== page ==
Anne R. Allen provides us with an experience no author ever wants to make. Read the blog post and you know what I mean. Thanks for sharing your experience with us, Anne.
Recently I got a furious Facebook message from a stranger who accused me of “using her life” in one of my books. It’s amazing how sometimes life imitates fiction.
She had apparently been a Facebook friend, and she dramatically unfriended me after sending a distraught DM describing the traumas in her life that I’d “stolen”.
Since she’d blocked me, I wasn’t able to assure her that Leona Von Schmidt, one of the suspects in The Queen of Staves, is an entirely fictional construct—a comic character who is not meant to resemble any real inhabitant of Planet Earth, living or dead.
When I wrote the book, I’d known nothing about the details of the Facebook woman’s life that she accused me of revealing. (Although of course, I know them now. Some things can’t be unread, alas.)
New beginnings are often disguised as painful endings.
– Lao Tzu
Thank you all, authors, readers, followers, visitors, and friends, for making blogging and writing to me an exciting and thrilling adventure, for being a part of my life and for supporting and encouraging me!
Let me wish you and your loved ones now
A successful, exciting, thrilling, enjoyable, positive and amazing NewYear!
Today I found this really wonderful, heartwarming story about Doris Day and Mary Hartmann – written By Darlene Craviotto. I was weeping when I read the blog post and I thought I needed to share Darlene’s Memory. I’m sure, it leaves you with a smile – and tears in your eyes, just like me.
Doris Day died yesterday and that’s why I’m writing this post.
I wasn’t a friend, or a member of her family; just like everybody else, I knew her from the movies. I used to be a tour guide at Universal Studios, and I got to meet a lot of big movie stars there, from Lucille Ball (who hated it when the tour guides leaned on her Rolls Royce to talk with her) to Paul Newman (whose piercing blue eyes locked with mine one day at the studio commissary, and my knees have been weak ever since). I never had a chance to meet Doris Day on the Universal lot. But one rainy night in Hollywood she was a good friend to me and a beautiful Golden Retriever named, “Mary Hartman, Mary Hartman.”
It was long ago, when I was a member of a struggling group of actors who worked all day at the tours at Universal, so we could work all night (for free) performing plays at a little theater on Hollywood Boulevard. Seven nights a week, one block down from the Weird Museum, above a toy store and Fredericks of Hollywood Sexy Lingerie, overlooking the stars of Ann Margret, Gene Barry, and James Cagney, we practiced our craft and shared the Hollywood dream.
I found a great blog post, written by successful author Jamie Fessenden. (Around Christmas time last year I read his novel ‘Tomte’ and loved it.) Thank you very much for your writing advice, Jamie! I don’t doubt I’m the only one who appreciates your post.
So my latest novel, Small Town Sonata, was contracted for publication by Dreamspinner Press, and I’m very happy. Hopefully, it signals the revving up of my writing career again.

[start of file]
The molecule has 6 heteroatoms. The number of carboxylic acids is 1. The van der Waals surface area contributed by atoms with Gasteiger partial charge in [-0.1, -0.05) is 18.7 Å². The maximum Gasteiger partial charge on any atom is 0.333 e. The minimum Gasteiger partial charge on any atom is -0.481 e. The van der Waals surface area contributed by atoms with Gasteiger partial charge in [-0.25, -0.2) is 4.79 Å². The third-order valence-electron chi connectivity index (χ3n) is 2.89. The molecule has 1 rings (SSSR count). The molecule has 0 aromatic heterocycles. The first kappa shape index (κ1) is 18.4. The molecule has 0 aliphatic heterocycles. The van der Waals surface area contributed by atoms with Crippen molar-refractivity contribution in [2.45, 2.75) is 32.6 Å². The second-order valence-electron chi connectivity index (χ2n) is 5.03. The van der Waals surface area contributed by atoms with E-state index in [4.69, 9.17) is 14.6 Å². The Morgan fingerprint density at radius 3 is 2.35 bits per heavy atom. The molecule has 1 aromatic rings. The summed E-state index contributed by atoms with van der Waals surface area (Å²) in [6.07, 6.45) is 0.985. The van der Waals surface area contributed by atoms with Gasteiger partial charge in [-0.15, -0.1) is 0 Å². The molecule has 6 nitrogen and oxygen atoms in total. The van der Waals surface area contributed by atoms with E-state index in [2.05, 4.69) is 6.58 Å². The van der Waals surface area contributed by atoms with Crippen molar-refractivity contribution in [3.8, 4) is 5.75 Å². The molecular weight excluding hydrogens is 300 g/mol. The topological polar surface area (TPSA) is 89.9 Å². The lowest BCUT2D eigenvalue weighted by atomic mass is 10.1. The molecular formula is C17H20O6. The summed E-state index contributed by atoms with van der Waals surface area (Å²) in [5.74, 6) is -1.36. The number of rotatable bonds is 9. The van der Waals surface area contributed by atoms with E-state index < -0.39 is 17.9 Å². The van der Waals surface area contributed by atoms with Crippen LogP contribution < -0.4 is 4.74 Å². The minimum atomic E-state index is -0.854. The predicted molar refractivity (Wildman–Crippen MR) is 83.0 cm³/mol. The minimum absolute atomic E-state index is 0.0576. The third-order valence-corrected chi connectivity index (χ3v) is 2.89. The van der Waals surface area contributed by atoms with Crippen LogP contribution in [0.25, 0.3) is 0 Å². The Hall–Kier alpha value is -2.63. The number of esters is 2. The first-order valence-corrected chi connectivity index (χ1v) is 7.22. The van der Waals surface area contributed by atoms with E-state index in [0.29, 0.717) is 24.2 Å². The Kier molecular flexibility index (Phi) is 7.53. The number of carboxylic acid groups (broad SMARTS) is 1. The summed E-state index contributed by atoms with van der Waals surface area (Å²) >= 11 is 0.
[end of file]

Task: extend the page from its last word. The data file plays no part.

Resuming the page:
So, in the spirit of that, and because someone asked about it in a Facebook group, I’ve decided to offer some Writing Advice (capitalized, to show how pompous… I mean “important” it is). Seriously, this is just some stuff I learned over the years. Take it or leave it, as you like. It’s less about writing than about some practical concerns.
In July 2017 I published a blog post about my good ol’ desktop getting tired and that I’m looking for a new computer. I did look for a new computer. Unfortunately, life got in my way, and it took me somewhat longer to get there.
Finally, 15 months later, my old computer had to be replaced. It was time. The desktop took up to 18 minutes to properly start, and sometimes it needed a few tries.
Months ahead I had gotten all possible information I could get to compare different laptops for writers and asked the most stupid questions to computer experts to get the answers I needed.
Armed with all that knowledge, I decided on an ASUS laptop and went to the store, meeting a very patient, very polite, humorous and friendly young man who obviously knew what he was talking about and who did not try to convince me to buy something else when I told him what I was looking for. He just recommended me a particular model and explained exactly why.
That day I got a laptop, software, a mouse and a keyboard and took everything home. It took me nearly two months to move all data to the new computer, occasionally peek into the old one to check how I did this or that or how the settings were in that or the other program.
About a week ago I eventually said ‘goodbye’ to my old desktop and took it to the store where I originally bought it, over eight years ago! (Thank you, Fujitsu!) The store will take it in for species-appropriate disposal. May it rest in peace.
To the interested parties: I got an ASUS 2-in-1 Q525UA, laptop. ASUS calls it ‘The Powerful And Elegant Convertible,’ and I admit, they’re right.
It has a keyboard as well as a touch screen, display and sound are incredible, it’s 15″ display has an unbelievable quality, and the entire laptop is light and easy to transport. Of course, there are many more features, but let me tell you: It’s easy to work on and doesn’t need much space. I’m very happy with my choice.
Should anyone be interested in knowing more about the ASUS Q525UA, check out the ASUS Website HERE.
I’m not paid to promote my computer. I only published this post because I think it is an amazing laptop for writers – and I promised in my July 2017 post that I would be informing in a blog article what computer I bought.
When I read this quote, I thought back to my life and was surprised I found nearly everything I thought “happened to me” that was painful, devastating, hard to take or heartbreaking (at least when it came to relationships) I had to go through all this to walk on a different path.
Most situations I was in, which I thought made me happy, were only a short illusion and neither one of them was good.